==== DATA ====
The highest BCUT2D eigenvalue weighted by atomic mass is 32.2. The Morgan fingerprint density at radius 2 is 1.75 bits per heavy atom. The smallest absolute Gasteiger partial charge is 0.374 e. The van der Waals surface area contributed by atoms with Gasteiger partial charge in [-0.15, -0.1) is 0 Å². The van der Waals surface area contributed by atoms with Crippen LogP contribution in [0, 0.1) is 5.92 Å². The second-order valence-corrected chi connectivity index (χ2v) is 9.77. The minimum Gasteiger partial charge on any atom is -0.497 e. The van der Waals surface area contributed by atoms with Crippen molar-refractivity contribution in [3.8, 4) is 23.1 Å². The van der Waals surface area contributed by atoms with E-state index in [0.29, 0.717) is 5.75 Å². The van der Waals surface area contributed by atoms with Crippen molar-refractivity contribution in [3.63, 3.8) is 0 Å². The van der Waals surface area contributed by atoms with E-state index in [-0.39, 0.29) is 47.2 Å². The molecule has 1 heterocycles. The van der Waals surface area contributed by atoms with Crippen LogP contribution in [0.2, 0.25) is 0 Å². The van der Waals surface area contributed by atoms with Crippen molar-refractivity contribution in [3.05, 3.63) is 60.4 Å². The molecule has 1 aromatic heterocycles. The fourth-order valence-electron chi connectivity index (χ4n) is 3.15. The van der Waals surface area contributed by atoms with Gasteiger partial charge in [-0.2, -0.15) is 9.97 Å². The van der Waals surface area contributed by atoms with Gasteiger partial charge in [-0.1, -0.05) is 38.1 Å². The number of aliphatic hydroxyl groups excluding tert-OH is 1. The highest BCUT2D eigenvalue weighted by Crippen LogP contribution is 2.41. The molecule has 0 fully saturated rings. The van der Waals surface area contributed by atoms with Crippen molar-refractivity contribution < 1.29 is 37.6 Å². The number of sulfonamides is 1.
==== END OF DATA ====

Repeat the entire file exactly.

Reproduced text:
The highest BCUT2D eigenvalue weighted by atomic mass is 32.2. The Morgan fingerprint density at radius 2 is 1.75 bits per heavy atom. The smallest absolute Gasteiger partial charge is 0.374 e. The van der Waals surface area contributed by atoms with Gasteiger partial charge in [-0.15, -0.1) is 0 Å². The van der Waals surface area contributed by atoms with Crippen LogP contribution in [0, 0.1) is 5.92 Å². The second-order valence-corrected chi connectivity index (χ2v) is 9.77. The minimum Gasteiger partial charge on any atom is -0.497 e. The van der Waals surface area contributed by atoms with Crippen molar-refractivity contribution in [3.8, 4) is 23.1 Å². The van der Waals surface area contributed by atoms with E-state index in [0.29, 0.717) is 5.75 Å². The van der Waals surface area contributed by atoms with Crippen molar-refractivity contribution in [3.63, 3.8) is 0 Å². The van der Waals surface area contributed by atoms with E-state index in [-0.39, 0.29) is 47.2 Å². The molecule has 1 heterocycles. The van der Waals surface area contributed by atoms with Crippen LogP contribution in [0.2, 0.25) is 0 Å². The van der Waals surface area contributed by atoms with Crippen molar-refractivity contribution in [3.05, 3.63) is 60.4 Å². The molecule has 1 aromatic heterocycles. The fourth-order valence-electron chi connectivity index (χ4n) is 3.15. The van der Waals surface area contributed by atoms with Gasteiger partial charge in [-0.2, -0.15) is 9.97 Å². The van der Waals surface area contributed by atoms with Gasteiger partial charge in [-0.1, -0.05) is 38.1 Å². The number of aliphatic hydroxyl groups excluding tert-OH is 1. The highest BCUT2D eigenvalue weighted by Crippen LogP contribution is 2.41. The molecule has 0 fully saturated rings. The van der Waals surface area contributed by atoms with Crippen molar-refractivity contribution < 1.29 is 37.6 Å². The number of sulfonamides is 1.